I, too, find the comments provided by the icann-europe
list participants summarize many of my views on the staff recommendations for the
At-Large study. In particular, the staff's proposal to revisit the need for
At-Large directors on the Board should simply be removed from the scope of the study.
In the U.S. Government's policy statement (the "White Paper") which set the foundation
for ICANN, it was clear that Internet users were to be afforded equal opportunities
to contribute to the decision-making activities of the Board. This action speaks
much louder than the staff's words on the need for an At-Large constituency.
At-Large constituency has suffered to date from the laggard effort to organize, which
has limited its ability to offer informed consensus on issues like the Uniform Dispute
Resolution Policy (UDRP). The staff's recommendations for a "clean sheet" study,
and that said study should ask whether there should be any At-Large directors at
all, skate close to stating that the Board wishes to disenfranchise At-Large members
just at the point where this particular constituency is beginning to coalesce.
That, I believe, is a direction the Board should not go. If the question of
At-Large Directors is to be raised, then the comments of the Center for Democracy
and Technology/Common Cause/Program in Comparative Media Law and Policy are particularly
relevant. Decisions about the number of At-Large Directors cannot be made in
isolation from the total composition of the Board, as the bylaws of ICANN were structured
to produce a balance between the Supporting Organizations (intended to aggregate
the business constituencies) and the At-Large constituency (the mechanism for consensus-building
for the rest of us).
The study should focus on organizing the constituency and
the role we At-Large members are expected to play in ICANN. This is not the
first time this type of question has arisen. The American Congress (with which
I am most familiar) grounds the House of Representatives in the interests of individual
citizens and the Senate in the states. However, if we assume that ICANN is
(or "should be" or "desires to be"; I leave the choice to each particular reader's
particular view of ICANN) limited to the "technical administration" of the DNS system
and IP addressing, I find myself drawn more to the United Kingdom's structure for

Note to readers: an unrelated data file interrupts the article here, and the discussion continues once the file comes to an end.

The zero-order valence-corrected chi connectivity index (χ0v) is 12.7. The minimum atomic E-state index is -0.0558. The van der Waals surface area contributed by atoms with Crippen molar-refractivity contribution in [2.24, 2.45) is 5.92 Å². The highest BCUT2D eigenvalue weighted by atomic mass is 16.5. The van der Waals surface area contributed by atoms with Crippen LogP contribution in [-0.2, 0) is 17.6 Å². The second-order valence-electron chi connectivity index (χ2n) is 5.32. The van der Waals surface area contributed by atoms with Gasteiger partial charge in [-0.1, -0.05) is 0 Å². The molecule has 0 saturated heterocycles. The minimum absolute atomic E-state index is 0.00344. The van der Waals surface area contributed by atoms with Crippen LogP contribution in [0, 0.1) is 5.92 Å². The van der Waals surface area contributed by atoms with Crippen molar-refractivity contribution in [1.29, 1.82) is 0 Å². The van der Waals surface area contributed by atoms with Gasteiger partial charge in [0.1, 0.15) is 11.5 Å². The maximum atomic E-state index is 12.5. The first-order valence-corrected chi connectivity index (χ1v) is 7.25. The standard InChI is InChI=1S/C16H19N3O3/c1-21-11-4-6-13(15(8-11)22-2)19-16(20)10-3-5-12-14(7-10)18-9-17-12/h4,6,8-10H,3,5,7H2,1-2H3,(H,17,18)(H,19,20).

Parliament. I would draw the parallels thusly:
a) the Supporting Organizations
would be equivalent to the House of Commons. If ICANN is managing the technical
issues related to DNS, IP numbers and the relevant protocols, then there is some
sense in vesting the Supporting Organizations with authority in areas relevant to
their particular competencies. I would expect the Board to give great weight
to their technical recommendations when such issues arise;
b) that leaves, therefore,
the At-Large constituency to play the role of the House of Lords. It should
review the proposals of the Board and the Supporting Organizations from the broader
perspective provided by the consensus of globally-distributed ordinary users.
I would argue that the Board should not be empowered to accept any recommendation
that has not proceeded through the consensus-building process of this organization.
Like the House of Lords, however, this power of review (some will argue "delay")
will be limited in some fashion. At some point, the Board will have to make
I believe it will fall to the At-Large constituency to defend values
such as free speech, privacy and the "fair use" of materials in the context of domain
name assignment and protocol development (as noted by Professor Lawrence Lessig,
we can hide a lot of cultural values in protocols). Individual users are subject
to the rules of the UDRP, but it is safe to say that said users were probably not
as focused on the process of developing that policy as the more-focused and better-organized
Supporting Organizations. To borrow from James Madison and George Orwell, at
the moment "all factions are equal, but some are more equal than others."
all users of the Internet should know that they have a membership in the At-Large
constituency of ICANN, and all should eagerly participate. The Board would
then be relieved from having to organize the constituency. The study could
examine the possibility of encouraging ISPs to add a step in their sign-up process
that explains the role of ICANN and offers the user the opportunity to join the At-Large
constituency. Even if the user decides not to do so, he or she is made aware
of ICANN from the start. Some means for allowing existing members to interact
with each other should also be provided. The At-Large web page currently maintained
by ICANN should be a primary means of building the necessary community of At-Large
members. Significant attention to communications between At-Large Members,
the constituency and the Directors that serve in their names and with ICANN is merited
in the study.